Today, filmmaker Rohit Shetty needs no introduction. He is known for delivering back-to-back entertaining films like the popular ‘Golmaal’ franchise, ‘Singham’, ‘Chennai Express’, etc. He had started working in Bollywood in year 1991 as an assistant director with the film ‘Phool Aur Kaante’ which starred Ajay Devgn (debut film) playing the lead role. Apart from the entertainment quotient, his films are well-known for witnessing some daredevil action stunts and of course the sequences where cars are smashed. Perhaps, this love for action comes through the genes from his late father MB Shetty (Muddu Babu Shetty), who was a veteran stuntman, action fight composer and actor in Bollywood films. Popularly known as Fighter Shetty, he is still remembered for his fight sequences with megastar Amitabh Bachchan and Shatrughan Sinha in cult films like ‘Trishul’, ‘Don’, ‘Kalicharan’ etc.
Recently, we knew about an incident where MB Shetty was scared to perform a daredevil stunt. But what followed is an inspiring story of overcoming the fear of failure. It was in the year 1959, filmmaker Aspi Irani was ready to shoot an action scene for his film ‘Quaidi 911‘. The scene was to be shot at night when it was pitch dark and the stuntman had to jump from a bridge on any one of 15 moving trucks in that scene. Talking about the lighting here, there were only the truck’s headlights to calibrate the fall. (Also Read: Did you know? Shah Rukh Khan’s father was sacked from ‘Mughal-e-Azam’ after a day’s work)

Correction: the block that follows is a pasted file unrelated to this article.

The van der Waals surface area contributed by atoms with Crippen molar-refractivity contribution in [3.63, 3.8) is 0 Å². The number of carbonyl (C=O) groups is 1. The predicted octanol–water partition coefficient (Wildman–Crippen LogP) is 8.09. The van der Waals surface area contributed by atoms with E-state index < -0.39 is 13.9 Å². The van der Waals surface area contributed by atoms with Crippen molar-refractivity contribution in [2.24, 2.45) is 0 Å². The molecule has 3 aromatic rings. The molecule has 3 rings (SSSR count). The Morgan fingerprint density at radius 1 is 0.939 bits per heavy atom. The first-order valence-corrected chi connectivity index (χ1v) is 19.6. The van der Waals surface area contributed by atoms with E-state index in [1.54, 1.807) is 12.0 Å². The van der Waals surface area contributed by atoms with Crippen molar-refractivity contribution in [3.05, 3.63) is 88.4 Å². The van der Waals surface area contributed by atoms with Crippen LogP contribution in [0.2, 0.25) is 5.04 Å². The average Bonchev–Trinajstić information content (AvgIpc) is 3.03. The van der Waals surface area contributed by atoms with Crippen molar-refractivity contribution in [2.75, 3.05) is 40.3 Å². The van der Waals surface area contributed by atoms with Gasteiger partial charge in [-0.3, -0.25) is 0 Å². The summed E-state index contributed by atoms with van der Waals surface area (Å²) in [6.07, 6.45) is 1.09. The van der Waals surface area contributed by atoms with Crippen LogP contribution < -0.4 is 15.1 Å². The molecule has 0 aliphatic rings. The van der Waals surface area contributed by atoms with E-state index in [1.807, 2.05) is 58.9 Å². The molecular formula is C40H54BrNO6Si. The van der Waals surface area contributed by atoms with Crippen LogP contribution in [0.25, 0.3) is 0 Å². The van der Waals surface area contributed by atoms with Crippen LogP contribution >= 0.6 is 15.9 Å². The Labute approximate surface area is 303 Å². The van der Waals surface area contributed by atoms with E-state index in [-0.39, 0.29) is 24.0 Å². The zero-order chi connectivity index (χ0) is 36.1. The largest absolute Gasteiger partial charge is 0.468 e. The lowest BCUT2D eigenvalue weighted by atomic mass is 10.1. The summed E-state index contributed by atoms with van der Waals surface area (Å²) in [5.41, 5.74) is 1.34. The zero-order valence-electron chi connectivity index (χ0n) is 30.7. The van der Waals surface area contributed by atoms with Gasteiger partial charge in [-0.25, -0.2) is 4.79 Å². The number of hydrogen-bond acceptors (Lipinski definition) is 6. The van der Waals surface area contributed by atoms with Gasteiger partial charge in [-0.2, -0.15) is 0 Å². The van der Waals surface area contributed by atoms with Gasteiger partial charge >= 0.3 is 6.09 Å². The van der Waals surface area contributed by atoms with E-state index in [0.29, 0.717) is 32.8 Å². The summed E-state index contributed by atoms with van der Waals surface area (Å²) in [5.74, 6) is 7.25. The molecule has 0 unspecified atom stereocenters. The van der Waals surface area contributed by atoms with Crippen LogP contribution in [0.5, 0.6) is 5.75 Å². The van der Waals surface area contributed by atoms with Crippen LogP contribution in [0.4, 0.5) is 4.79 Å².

In an old interview, late MB Shetty had recalled about the stunt as he said, “It was a dangerous stunt because if I missed and fell down instead, the next truck could easily run over me. I could hear director call for action but could not jump. With my wife in the maternity home, my daughter Chaya was just 2-days-old. I remembered her cherubic little face with her eyes shut and I just could not jump.” [sic]
It was then that he shared his concern with director Aspi Irani and the latter therefore decided to reschedule the stunt when Fighter Shetty felt comfortable. But due to the cancellation of shoot, Shetty’s ‘unprofessionalism’ (as it was called) was being joked about. He saw his reputation as a stuntman being at stake, and hence decided to complete the stunt immediately. He met Irani to finalise the date for shoot. And the night arrived when Shetty shot for the scene and it was a one-take shot!
He recalled in his interview, “He (Irani) got everything ready. I stood on the bridge, prayed and jumped. It was an excellent scene.” [sic]
Indeed, he overcame his fear of facing failure and made it an inspiring incident to remember. A real life master of action he definitely was…